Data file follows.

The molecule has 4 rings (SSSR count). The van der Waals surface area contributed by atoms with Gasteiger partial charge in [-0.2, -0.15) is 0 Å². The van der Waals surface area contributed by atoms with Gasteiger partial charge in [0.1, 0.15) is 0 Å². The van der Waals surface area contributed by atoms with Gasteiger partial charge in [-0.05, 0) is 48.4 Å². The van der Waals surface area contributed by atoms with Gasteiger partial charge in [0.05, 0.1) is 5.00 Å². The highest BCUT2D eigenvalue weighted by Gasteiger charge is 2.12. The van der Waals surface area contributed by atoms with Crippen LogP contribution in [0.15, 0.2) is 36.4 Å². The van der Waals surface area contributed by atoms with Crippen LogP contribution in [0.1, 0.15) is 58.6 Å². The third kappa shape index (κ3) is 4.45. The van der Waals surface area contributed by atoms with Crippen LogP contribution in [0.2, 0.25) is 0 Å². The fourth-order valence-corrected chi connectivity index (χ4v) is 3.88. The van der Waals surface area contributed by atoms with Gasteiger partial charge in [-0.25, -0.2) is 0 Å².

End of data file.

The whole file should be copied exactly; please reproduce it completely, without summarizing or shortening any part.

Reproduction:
The molecule has 4 rings (SSSR count). The van der Waals surface area contributed by atoms with Gasteiger partial charge in [-0.2, -0.15) is 0 Å². The van der Waals surface area contributed by atoms with Gasteiger partial charge in [0.1, 0.15) is 0 Å². The van der Waals surface area contributed by atoms with Gasteiger partial charge in [-0.05, 0) is 48.4 Å². The van der Waals surface area contributed by atoms with Gasteiger partial charge in [0.05, 0.1) is 5.00 Å². The highest BCUT2D eigenvalue weighted by Gasteiger charge is 2.12. The van der Waals surface area contributed by atoms with Crippen LogP contribution in [0.15, 0.2) is 36.4 Å². The van der Waals surface area contributed by atoms with Crippen LogP contribution in [0.1, 0.15) is 58.6 Å². The third kappa shape index (κ3) is 4.45. The van der Waals surface area contributed by atoms with Crippen LogP contribution in [0.2, 0.25) is 0 Å². The fourth-order valence-corrected chi connectivity index (χ4v) is 3.88. The van der Waals surface area contributed by atoms with Gasteiger partial charge in [-0.25, -0.2) is 0 Å².